Commissioners Extol the Virtues of a Healthy Competition Among Carriers
Perhaps it was the venue--sharing ideas in the presence of some of the most powerful insurance executives in the land--or perhaps it was the shock at the federal government's ineptitude at helping victims of Hurricane Katrina more than two years ago.
But the talk from a handful of insurance industry commissioners gathered at the 12th annual Joint Industry Forum hardly sounded like the kind of stuff you'd expect from public servants paid to regulate one of the most powerful industries in the United States.
There was Scott Richardson, insurance director of South Carolina, blasting away at the National Flood Insurance Program as debt-ridden and ineffective.
"I'm a rabidly free market person," he said. "I don't think we should go to a government solution at all."
And how about Nonnie Burnes, insurance commissioner for Massachusetts? Despite seeing her initiatives at auto-insurance reform almost collapse over using credit scoring as a risk-rating tool, she said the issue was still "worth taking it on."
Don't forget Sandy Praeger, the Kansas insurance commissioner and this year's National Association of Insurance Commissioners president, who advocated for a change in the tax treatment for reserves put aside by carriers to pay future claims.
"We've begun to look into it," she said. "The 100 percent has nothing to do with the health of the company."
The reserving requirements, she said, need to be fixed.
"We can't afford CAT funds," said Louisiana Insurance Commissioner James Donelon, explaining why states should steer clear of Florida's strategy, which created a state-run catastrophe pool designed to reimburse homeowners but isn't charging enough premium for it to remain solvent.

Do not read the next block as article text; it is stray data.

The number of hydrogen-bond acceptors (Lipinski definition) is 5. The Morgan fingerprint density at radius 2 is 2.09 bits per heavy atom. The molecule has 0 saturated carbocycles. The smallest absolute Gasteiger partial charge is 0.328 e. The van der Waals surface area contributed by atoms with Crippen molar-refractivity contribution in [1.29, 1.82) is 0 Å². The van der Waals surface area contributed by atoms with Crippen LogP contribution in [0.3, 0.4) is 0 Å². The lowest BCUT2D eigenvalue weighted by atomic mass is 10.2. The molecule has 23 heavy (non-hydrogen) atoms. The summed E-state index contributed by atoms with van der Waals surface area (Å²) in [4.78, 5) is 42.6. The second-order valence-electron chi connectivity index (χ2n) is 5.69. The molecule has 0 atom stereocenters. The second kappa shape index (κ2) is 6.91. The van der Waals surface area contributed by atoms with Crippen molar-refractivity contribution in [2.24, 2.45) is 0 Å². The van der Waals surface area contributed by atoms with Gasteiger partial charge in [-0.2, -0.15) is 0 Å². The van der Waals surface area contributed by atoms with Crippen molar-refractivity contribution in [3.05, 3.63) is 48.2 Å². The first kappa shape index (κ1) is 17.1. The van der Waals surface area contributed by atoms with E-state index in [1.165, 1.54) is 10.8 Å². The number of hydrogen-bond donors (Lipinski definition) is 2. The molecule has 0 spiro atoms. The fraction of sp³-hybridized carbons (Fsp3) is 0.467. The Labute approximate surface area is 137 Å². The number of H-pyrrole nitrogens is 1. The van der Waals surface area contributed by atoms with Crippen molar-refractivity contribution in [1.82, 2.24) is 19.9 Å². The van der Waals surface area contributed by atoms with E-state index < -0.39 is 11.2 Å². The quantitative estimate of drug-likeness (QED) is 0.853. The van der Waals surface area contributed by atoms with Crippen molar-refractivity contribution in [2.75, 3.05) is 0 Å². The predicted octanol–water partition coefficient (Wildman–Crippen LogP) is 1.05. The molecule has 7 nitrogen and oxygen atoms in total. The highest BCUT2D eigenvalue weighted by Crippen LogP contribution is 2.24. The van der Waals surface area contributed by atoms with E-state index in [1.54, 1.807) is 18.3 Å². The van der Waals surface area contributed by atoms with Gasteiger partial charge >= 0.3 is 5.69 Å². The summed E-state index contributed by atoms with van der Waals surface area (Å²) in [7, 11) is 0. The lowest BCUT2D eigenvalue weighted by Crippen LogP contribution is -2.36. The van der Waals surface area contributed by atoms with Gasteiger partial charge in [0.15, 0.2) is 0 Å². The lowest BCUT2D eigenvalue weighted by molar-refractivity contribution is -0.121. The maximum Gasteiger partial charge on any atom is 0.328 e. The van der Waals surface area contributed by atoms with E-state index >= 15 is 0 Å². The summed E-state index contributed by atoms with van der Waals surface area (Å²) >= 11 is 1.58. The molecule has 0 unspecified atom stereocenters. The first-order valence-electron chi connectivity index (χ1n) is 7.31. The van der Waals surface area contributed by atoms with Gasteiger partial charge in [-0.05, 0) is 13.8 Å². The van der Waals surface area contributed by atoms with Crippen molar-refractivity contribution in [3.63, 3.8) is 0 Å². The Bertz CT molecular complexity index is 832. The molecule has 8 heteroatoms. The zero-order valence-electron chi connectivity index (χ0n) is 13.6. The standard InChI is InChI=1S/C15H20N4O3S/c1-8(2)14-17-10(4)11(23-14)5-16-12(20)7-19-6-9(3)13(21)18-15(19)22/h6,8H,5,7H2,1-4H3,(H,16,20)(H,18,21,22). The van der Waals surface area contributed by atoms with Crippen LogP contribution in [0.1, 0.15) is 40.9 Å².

"We've cooperated with private carriers as opposed to a CAT fund Óla Florida," he said.
All agreed that the industry also suffered from the bad press it received after the disaster that befell New Orleans and the surrounding communities in the fall of 2005.
True--the industry might have been more astute in handling the claim of Mississippi Sen. Trent Lott, who sued State Farm in December 2006 after the carrier refused to pay for his destroyed home. Still, the vast majority of claims were settled within 30 to 60 days. Large commercial claims were settled every more quickly and quietly.
Praeger also praised the insurance industry's response to a severe tornado that hit Greensburg, Kan., last May.
"The response was quick and efficient, and we had very few complaints," she said.
Flooding in that state a month later, however, posed a different dilemma as much of the insured losses occurred after heavy rains, but few homeowners and businesses in the affected areas had NFIP policies.
"Many people don't understand that their homeowners insurance policies don't provide flood coverage, no matter how much we try to educate them to that fact," she said.
CYRIL TUOHY is managing editor of Risk & Insurance«.
January 21, 2008
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